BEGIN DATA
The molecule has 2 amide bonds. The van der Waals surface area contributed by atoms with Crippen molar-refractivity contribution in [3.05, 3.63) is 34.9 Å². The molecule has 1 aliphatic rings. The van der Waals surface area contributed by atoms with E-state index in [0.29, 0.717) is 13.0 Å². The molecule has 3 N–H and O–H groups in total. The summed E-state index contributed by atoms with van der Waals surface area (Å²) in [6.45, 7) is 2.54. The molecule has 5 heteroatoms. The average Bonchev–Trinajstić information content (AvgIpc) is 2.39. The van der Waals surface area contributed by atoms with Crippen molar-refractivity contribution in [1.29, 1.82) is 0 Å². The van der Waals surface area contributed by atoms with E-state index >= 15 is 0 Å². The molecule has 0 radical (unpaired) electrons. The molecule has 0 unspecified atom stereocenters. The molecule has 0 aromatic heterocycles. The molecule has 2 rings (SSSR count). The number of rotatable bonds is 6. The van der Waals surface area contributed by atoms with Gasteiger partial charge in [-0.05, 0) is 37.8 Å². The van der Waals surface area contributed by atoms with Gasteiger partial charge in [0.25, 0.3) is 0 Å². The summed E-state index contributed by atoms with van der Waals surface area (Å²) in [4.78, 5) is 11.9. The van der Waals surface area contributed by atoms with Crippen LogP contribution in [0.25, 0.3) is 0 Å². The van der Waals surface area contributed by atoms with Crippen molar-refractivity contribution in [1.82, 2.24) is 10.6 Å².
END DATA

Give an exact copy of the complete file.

The molecule has 2 amide bonds. The van der Waals surface area contributed by atoms with Crippen molar-refractivity contribution in [3.05, 3.63) is 34.9 Å². The molecule has 1 aliphatic rings. The van der Waals surface area contributed by atoms with E-state index in [0.29, 0.717) is 13.0 Å². The molecule has 3 N–H and O–H groups in total. The summed E-state index contributed by atoms with van der Waals surface area (Å²) in [6.45, 7) is 2.54. The molecule has 5 heteroatoms. The average Bonchev–Trinajstić information content (AvgIpc) is 2.39. The van der Waals surface area contributed by atoms with Crippen molar-refractivity contribution in [1.29, 1.82) is 0 Å². The van der Waals surface area contributed by atoms with E-state index >= 15 is 0 Å². The molecule has 0 radical (unpaired) electrons. The molecule has 0 unspecified atom stereocenters. The molecule has 0 aromatic heterocycles. The molecule has 2 rings (SSSR count). The number of rotatable bonds is 6. The van der Waals surface area contributed by atoms with Gasteiger partial charge in [-0.05, 0) is 37.8 Å². The van der Waals surface area contributed by atoms with Gasteiger partial charge in [0.25, 0.3) is 0 Å². The summed E-state index contributed by atoms with van der Waals surface area (Å²) in [4.78, 5) is 11.9. The van der Waals surface area contributed by atoms with Crippen LogP contribution in [0.25, 0.3) is 0 Å². The van der Waals surface area contributed by atoms with Crippen molar-refractivity contribution in [1.82, 2.24) is 10.6 Å².